NTSB investigators launched a probe into the accident almost immediately, and spent two years collecting data and conducting interviews to determine what caused the Tesla to veer from the roadway and crash into a barrier at full speed. The subsequent findings show that the vehicle's autosteering function was enabled at the time of the collision and, about 6 seconds before the crash, steered the SUV to the left toward the median.
The errant path may have been caused by faded paint markings along the left-hand lane of Highway 101, but NTSB staff couldn't say for sure. NTSB accident investigator Don Karol told board members that video imagery that could have shed light on the crash wasn't available because the vehicle's computer system was heavily damaged due to the "catastrophic nature" of the crash.
Tesla representatives did not immediately respond to requests for comment.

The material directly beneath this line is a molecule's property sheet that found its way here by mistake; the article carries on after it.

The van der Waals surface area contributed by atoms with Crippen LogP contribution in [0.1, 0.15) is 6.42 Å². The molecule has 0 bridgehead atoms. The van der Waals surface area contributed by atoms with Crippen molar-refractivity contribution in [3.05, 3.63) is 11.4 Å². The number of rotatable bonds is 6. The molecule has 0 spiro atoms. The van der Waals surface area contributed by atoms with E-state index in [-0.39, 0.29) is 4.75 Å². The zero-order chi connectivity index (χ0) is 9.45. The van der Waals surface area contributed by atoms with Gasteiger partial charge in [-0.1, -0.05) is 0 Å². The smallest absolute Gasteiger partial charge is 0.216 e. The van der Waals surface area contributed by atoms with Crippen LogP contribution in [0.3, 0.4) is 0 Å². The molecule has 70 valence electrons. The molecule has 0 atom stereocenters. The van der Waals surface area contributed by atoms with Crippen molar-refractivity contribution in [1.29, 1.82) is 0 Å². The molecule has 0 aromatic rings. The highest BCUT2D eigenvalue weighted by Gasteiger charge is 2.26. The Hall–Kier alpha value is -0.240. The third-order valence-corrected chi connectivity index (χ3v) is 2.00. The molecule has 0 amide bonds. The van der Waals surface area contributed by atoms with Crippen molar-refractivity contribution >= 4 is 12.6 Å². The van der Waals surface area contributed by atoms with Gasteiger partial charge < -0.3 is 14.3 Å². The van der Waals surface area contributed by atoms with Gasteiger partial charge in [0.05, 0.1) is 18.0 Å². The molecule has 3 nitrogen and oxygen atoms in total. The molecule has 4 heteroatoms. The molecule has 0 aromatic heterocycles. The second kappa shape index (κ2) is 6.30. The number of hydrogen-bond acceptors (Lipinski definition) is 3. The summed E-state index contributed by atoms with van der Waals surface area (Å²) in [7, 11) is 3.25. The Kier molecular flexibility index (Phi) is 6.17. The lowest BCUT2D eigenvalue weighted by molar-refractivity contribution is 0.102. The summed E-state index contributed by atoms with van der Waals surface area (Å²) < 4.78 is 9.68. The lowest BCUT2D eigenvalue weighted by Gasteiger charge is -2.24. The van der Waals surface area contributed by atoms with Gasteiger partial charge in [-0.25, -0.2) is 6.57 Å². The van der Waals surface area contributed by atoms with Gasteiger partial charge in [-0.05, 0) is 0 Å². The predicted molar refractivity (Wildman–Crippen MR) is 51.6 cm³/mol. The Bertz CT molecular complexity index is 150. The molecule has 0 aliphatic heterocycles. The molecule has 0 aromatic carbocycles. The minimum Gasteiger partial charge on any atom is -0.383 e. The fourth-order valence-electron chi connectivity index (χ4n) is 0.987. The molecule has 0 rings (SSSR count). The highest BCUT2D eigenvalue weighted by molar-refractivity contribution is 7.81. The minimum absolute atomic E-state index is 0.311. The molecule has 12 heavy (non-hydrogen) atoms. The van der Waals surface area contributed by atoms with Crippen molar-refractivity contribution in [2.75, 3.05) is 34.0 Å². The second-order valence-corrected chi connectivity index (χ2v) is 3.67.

Tesla's Autopilot is a partially autonomous system that can control the vehicle's steering, braking and lane changing without driver input, using radar, cameras and ultrasonic sensors to detect objects and lane markings. Though it goes beyond typical driver assistance, Tesla warns consumers that drivers must maintain awareness, understand the limitations of the autonomous features and have their hands on the steering wheel at all times.
Information extracted from the Model X involved in the crash shows Huang's hands were off the steering wheel for roughly one-third of the half-hour trip, and he did not attempt to correct the vehicle's path when it veered into the Highway 85 barrier.
Perhaps the biggest reveal at the Tuesday meeting was that NTSB investigators found that Huang's lack of response before the crash was likely because he was distracted from "a cell phone game application" and was over-reliant on Autopilot.